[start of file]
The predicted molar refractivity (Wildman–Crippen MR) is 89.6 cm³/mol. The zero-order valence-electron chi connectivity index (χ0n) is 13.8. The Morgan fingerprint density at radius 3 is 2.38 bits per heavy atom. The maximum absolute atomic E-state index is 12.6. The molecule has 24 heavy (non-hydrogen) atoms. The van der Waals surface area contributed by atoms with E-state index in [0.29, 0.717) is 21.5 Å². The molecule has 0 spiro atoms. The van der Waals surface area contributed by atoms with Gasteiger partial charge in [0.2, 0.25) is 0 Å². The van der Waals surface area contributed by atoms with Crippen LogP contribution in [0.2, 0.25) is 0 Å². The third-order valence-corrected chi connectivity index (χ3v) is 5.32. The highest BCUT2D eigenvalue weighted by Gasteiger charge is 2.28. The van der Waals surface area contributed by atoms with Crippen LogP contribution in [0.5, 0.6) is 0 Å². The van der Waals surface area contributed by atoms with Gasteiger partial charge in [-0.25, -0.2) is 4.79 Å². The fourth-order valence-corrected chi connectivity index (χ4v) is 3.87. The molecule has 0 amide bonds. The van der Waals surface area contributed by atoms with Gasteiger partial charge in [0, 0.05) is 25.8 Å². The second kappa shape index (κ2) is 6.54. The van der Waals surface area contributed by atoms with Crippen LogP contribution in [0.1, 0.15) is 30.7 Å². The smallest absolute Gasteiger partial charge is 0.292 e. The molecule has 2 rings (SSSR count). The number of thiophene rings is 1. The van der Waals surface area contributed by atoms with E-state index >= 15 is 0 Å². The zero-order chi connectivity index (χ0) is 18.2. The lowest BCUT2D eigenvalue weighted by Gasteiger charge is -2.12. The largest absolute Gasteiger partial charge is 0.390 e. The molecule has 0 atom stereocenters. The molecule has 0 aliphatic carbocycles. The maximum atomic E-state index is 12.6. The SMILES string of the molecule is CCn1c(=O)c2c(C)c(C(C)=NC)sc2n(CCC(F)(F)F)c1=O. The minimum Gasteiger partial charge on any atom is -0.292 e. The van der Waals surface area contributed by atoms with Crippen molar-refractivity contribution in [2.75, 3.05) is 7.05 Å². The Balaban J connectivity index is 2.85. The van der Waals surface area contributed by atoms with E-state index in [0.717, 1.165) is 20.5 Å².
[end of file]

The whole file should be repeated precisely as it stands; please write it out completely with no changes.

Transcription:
The predicted molar refractivity (Wildman–Crippen MR) is 89.6 cm³/mol. The zero-order valence-electron chi connectivity index (χ0n) is 13.8. The Morgan fingerprint density at radius 3 is 2.38 bits per heavy atom. The maximum absolute atomic E-state index is 12.6. The molecule has 24 heavy (non-hydrogen) atoms. The van der Waals surface area contributed by atoms with E-state index in [0.29, 0.717) is 21.5 Å². The molecule has 0 spiro atoms. The van der Waals surface area contributed by atoms with Gasteiger partial charge in [0.2, 0.25) is 0 Å². The van der Waals surface area contributed by atoms with Crippen LogP contribution in [0.2, 0.25) is 0 Å². The third-order valence-corrected chi connectivity index (χ3v) is 5.32. The highest BCUT2D eigenvalue weighted by Gasteiger charge is 2.28. The van der Waals surface area contributed by atoms with Crippen LogP contribution in [0.5, 0.6) is 0 Å². The van der Waals surface area contributed by atoms with Gasteiger partial charge in [-0.25, -0.2) is 4.79 Å². The fourth-order valence-corrected chi connectivity index (χ4v) is 3.87. The molecule has 0 amide bonds. The van der Waals surface area contributed by atoms with Gasteiger partial charge in [0, 0.05) is 25.8 Å². The second kappa shape index (κ2) is 6.54. The van der Waals surface area contributed by atoms with Crippen LogP contribution in [0.1, 0.15) is 30.7 Å². The smallest absolute Gasteiger partial charge is 0.292 e. The molecule has 2 rings (SSSR count). The number of thiophene rings is 1. The van der Waals surface area contributed by atoms with E-state index >= 15 is 0 Å². The zero-order chi connectivity index (χ0) is 18.2. The lowest BCUT2D eigenvalue weighted by Gasteiger charge is -2.12. The largest absolute Gasteiger partial charge is 0.390 e. The molecule has 0 atom stereocenters. The molecule has 0 aliphatic carbocycles. The maximum atomic E-state index is 12.6. The SMILES string of the molecule is CCn1c(=O)c2c(C)c(C(C)=NC)sc2n(CCC(F)(F)F)c1=O. The minimum Gasteiger partial charge on any atom is -0.292 e. The van der Waals surface area contributed by atoms with Crippen molar-refractivity contribution in [2.75, 3.05) is 7.05 Å². The Balaban J connectivity index is 2.85. The van der Waals surface area contributed by atoms with E-state index in [0.717, 1.165) is 20.5 Å².